Work From Home, Or Live At The Office?

As boundaries between work and private life fall away, telecommuting has been a rising trend in recent years. But some now have begun to opt for living at work.

Nap time first. Stay the night is next...
Nap time first. Stay the night is next...
Ghislaine Bloch

LAUSANNE â€" "I live in my office," a somewhat embarrassed Virginie Le Moigne admits. As head of the Swiss agency My Playground, a communications and media relations company that employs seven people, she set up a sofa bed in her conference room and regularly spends nights there. "My husband, a designer, and my 2-year-old daughter join me," the 37-year-old adds.

The living conditions are pleasant. Her company is located in the Marie-Antoinette Villa, a 20th century property in Lausanne"s chic Rumine neighborhood. Her office looks like a huge showroom, presenting all kinds of objects My Playground has promoted. Contemporary paintings decorate the walls of this apartment-office. "I wouldn't sleep in an open-space-style office," says Le Moigne, who enjoys changing things up. "I like waking up on Saturday mornings to go and have a brunch in town. Not being linked to just one home is a way to be freer."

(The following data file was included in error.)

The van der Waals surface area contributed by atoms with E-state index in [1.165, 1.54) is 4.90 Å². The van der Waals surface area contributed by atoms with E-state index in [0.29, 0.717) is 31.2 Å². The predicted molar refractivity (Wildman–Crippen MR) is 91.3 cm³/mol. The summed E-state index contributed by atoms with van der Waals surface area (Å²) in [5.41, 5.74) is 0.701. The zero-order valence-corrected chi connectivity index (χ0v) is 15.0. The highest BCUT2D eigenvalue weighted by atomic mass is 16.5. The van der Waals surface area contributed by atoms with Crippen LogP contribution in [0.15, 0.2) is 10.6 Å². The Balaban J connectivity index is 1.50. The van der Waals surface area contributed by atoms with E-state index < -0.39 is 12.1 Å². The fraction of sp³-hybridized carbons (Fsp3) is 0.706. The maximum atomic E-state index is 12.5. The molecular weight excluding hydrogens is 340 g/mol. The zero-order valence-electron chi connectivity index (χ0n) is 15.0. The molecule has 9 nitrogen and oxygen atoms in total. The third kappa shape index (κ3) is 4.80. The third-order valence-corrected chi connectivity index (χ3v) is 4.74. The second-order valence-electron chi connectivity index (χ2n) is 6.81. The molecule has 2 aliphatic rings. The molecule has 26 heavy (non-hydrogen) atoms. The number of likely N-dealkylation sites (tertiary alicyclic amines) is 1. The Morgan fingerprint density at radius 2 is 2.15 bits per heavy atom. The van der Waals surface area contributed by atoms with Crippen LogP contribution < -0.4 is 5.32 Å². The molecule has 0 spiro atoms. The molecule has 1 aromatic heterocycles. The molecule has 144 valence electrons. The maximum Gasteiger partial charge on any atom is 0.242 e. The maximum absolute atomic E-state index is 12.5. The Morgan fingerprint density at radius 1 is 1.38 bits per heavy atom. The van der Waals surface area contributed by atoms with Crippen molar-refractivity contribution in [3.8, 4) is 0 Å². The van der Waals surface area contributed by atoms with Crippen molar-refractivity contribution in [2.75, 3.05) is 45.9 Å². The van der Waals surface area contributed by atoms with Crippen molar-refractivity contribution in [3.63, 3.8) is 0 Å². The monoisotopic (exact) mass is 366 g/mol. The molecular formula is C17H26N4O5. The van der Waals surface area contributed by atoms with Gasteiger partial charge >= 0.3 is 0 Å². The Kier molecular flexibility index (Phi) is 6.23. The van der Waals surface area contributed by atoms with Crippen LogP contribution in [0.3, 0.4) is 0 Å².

She also rents an apaprtment in a home in Cheseaux, in the Swiss countryside. Her next step: working and living in My Playground's offices in Zurich. "We're currently looking for a new workspace that could also serve several purposes there."

Thinner boundaries

Sleeping and living at work could become a trend. Companies are already offering more perks to their employees such as kitchens, and rooms to nap, workout or play. And employees are continuously linked to their jobs via their smartphones and computers. The boundaries between work and private life have never been less clear. A business incubator from the University of Utah, in the United States, has even offered its members the opportunity to move into their workspaces full-time.

Still just a project, these small boxes are designed like bedrooms with only the most basic needs: a bed, shelves, a coffee table and first aid kit. These pods are created in the incubator, and students have communal spaces at their disposal: living room, kitchen and bathroom. Mehrdad Yazdani, the designer of Yazdani Studio in charge of the development of these pods, says ideas sometimes come in the middle of the night. It would be a shame not to be able to get up immediately, wake up co-workers and develop the idea right away.

In Paris, 24-year-old Jean-Baptiste Charpenay-Limon lives in his shop that doubles as his apartment, where everything is for sale, from the coffee mugs to the cushions, lamps, paintings and even the bed.